There are dangers of focusing on a single aspect of one’s health or one’s finances. Tending to retirement savings without dealing first with high credit card debt is perhaps analogous to treating high blood pressure while ignoring a lung tumor. Clearly, we want to be fully healthy, financially and physically—we cannot get by with just a healthy left arm or a well-managed checking account. But while most of us are willing to undergo regular health check-ups (and, if you ask me, some of them are pretty intrusive), many people never went for a financial check-up. We seem willing to swallow bitter medicine and undergo invasive procedures such as surgery, which some research tells us might be unnecessary or overused, but we are reluctant to follow the recommendations of financial advisors.

Health issues have also been able to engage celebrities to further their cause. At the entrance of the hospital in Italy, there was a large poster of Pippo Inzaghi, a professional soccer player from A.C. Milan (Pippo is the nickname for Filippo, but in Piacenza, where he was born, we call him Super Pippo). The poster says “Help us to win against cancer.” I really wish we had a Super Pippo for financial illiteracy.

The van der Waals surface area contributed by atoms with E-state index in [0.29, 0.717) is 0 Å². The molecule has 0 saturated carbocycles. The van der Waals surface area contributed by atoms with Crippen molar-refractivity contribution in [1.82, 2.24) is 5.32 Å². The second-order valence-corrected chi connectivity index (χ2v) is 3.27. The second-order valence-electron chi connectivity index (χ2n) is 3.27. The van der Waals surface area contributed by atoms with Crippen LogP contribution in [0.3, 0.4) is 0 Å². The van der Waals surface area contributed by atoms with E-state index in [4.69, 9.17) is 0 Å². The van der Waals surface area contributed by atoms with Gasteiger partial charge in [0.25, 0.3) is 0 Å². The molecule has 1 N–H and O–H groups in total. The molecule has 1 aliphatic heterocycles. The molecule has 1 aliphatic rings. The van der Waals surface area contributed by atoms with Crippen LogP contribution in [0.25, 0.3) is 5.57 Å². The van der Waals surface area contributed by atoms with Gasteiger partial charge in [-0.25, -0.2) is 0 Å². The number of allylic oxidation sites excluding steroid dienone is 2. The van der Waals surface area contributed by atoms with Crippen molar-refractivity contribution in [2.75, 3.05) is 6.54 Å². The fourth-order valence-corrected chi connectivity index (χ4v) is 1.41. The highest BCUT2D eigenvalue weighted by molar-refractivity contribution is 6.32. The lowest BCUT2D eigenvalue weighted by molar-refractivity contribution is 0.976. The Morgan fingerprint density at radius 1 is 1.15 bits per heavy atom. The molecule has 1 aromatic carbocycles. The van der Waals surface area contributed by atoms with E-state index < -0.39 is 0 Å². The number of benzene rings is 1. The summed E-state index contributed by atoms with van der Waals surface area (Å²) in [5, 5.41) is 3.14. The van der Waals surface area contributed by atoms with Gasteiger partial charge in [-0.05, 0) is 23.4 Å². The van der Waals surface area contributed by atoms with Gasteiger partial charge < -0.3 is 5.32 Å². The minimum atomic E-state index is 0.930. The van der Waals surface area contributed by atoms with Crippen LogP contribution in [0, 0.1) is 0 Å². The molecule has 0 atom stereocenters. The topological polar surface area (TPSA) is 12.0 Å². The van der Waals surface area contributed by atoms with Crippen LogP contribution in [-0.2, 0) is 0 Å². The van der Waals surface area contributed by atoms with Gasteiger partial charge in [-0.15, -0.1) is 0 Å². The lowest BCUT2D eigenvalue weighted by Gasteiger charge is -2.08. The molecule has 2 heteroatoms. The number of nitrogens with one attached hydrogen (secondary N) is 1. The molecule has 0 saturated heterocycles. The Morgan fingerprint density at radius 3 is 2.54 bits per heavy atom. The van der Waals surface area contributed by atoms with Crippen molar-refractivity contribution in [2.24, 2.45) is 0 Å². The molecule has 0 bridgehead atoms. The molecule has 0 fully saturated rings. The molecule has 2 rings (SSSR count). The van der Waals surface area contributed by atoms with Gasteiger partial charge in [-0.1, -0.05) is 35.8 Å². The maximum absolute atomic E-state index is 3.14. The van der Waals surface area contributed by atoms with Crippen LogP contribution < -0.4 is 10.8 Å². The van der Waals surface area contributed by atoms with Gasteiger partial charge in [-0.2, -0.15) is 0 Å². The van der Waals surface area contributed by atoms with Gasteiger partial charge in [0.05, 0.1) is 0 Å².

An extraordinary week

How extraordinary last week was! On Tuesday and Thursday, I sat in a classroom on the sixth floor of Duques Hall, here at the George Washington University School of Business, to listen to Fed Chairman Ben Bernanke explain the recent financial crisis, the Fed’s response to it, and the lessons we can take from it.

While there were only 30 (very attentive and somewhat anxious) undergraduate students in the classroom and a handful of professors whose lectures in this course will follow Chairman Bernanke’s four initial classes (no pressure …), the classes were live streamed and are now archived online at